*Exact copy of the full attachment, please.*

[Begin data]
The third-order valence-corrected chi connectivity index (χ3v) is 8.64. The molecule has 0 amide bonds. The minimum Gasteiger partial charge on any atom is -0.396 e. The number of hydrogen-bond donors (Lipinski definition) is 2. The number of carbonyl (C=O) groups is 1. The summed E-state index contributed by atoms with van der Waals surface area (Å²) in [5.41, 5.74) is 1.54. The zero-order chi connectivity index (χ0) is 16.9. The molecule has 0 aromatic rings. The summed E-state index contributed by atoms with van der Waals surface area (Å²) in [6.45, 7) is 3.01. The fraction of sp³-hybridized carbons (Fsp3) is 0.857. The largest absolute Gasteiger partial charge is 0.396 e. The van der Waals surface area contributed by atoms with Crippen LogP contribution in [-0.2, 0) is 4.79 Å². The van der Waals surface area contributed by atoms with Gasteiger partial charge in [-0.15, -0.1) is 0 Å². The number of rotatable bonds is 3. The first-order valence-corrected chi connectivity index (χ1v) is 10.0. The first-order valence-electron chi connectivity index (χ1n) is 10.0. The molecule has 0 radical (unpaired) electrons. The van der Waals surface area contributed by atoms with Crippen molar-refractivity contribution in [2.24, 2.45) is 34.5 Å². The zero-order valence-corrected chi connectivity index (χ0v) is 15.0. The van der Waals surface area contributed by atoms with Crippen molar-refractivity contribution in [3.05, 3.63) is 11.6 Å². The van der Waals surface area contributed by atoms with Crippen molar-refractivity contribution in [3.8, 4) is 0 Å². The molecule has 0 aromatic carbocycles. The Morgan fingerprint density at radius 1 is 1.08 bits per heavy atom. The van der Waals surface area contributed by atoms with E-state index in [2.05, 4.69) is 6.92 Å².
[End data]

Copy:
The third-order valence-corrected chi connectivity index (χ3v) is 8.64. The molecule has 0 amide bonds. The minimum Gasteiger partial charge on any atom is -0.396 e. The number of hydrogen-bond donors (Lipinski definition) is 2. The number of carbonyl (C=O) groups is 1. The summed E-state index contributed by atoms with van der Waals surface area (Å²) in [5.41, 5.74) is 1.54. The zero-order chi connectivity index (χ0) is 16.9. The molecule has 0 aromatic rings. The summed E-state index contributed by atoms with van der Waals surface area (Å²) in [6.45, 7) is 3.01. The fraction of sp³-hybridized carbons (Fsp3) is 0.857. The largest absolute Gasteiger partial charge is 0.396 e. The van der Waals surface area contributed by atoms with Crippen LogP contribution in [-0.2, 0) is 4.79 Å². The van der Waals surface area contributed by atoms with Gasteiger partial charge in [-0.15, -0.1) is 0 Å². The number of rotatable bonds is 3. The first-order valence-corrected chi connectivity index (χ1v) is 10.0. The first-order valence-electron chi connectivity index (χ1n) is 10.0. The molecule has 0 radical (unpaired) electrons. The van der Waals surface area contributed by atoms with Crippen molar-refractivity contribution in [2.24, 2.45) is 34.5 Å². The zero-order valence-corrected chi connectivity index (χ0v) is 15.0. The van der Waals surface area contributed by atoms with Crippen molar-refractivity contribution in [3.05, 3.63) is 11.6 Å². The van der Waals surface area contributed by atoms with Crippen molar-refractivity contribution in [3.8, 4) is 0 Å². The molecule has 0 aromatic carbocycles. The Morgan fingerprint density at radius 1 is 1.08 bits per heavy atom. The van der Waals surface area contributed by atoms with E-state index in [2.05, 4.69) is 6.92 Å².